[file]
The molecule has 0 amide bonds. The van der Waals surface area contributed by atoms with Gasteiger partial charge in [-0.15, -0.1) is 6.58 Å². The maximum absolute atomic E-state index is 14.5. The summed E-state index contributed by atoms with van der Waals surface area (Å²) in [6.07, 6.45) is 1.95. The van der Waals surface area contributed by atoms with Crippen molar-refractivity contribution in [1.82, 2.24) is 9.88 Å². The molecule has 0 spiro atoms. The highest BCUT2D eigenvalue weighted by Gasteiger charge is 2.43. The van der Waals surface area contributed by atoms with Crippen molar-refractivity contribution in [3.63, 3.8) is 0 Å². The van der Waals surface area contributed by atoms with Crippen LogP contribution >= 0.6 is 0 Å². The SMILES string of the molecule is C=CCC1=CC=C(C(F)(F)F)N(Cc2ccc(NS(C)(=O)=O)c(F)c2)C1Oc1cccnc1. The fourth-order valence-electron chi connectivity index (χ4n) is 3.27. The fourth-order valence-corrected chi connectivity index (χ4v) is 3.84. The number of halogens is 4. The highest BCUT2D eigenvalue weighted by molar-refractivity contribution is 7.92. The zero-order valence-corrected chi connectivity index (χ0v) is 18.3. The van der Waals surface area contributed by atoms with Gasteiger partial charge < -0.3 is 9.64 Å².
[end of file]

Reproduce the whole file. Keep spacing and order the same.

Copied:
The molecule has 0 amide bonds. The van der Waals surface area contributed by atoms with Gasteiger partial charge in [-0.15, -0.1) is 6.58 Å². The maximum absolute atomic E-state index is 14.5. The summed E-state index contributed by atoms with van der Waals surface area (Å²) in [6.07, 6.45) is 1.95. The van der Waals surface area contributed by atoms with Crippen molar-refractivity contribution in [1.82, 2.24) is 9.88 Å². The molecule has 0 spiro atoms. The highest BCUT2D eigenvalue weighted by Gasteiger charge is 2.43. The van der Waals surface area contributed by atoms with Crippen molar-refractivity contribution in [3.63, 3.8) is 0 Å². The van der Waals surface area contributed by atoms with Crippen LogP contribution >= 0.6 is 0 Å². The SMILES string of the molecule is C=CCC1=CC=C(C(F)(F)F)N(Cc2ccc(NS(C)(=O)=O)c(F)c2)C1Oc1cccnc1. The fourth-order valence-electron chi connectivity index (χ4n) is 3.27. The fourth-order valence-corrected chi connectivity index (χ4v) is 3.84. The number of halogens is 4. The highest BCUT2D eigenvalue weighted by molar-refractivity contribution is 7.92. The zero-order valence-corrected chi connectivity index (χ0v) is 18.3. The van der Waals surface area contributed by atoms with Gasteiger partial charge < -0.3 is 9.64 Å².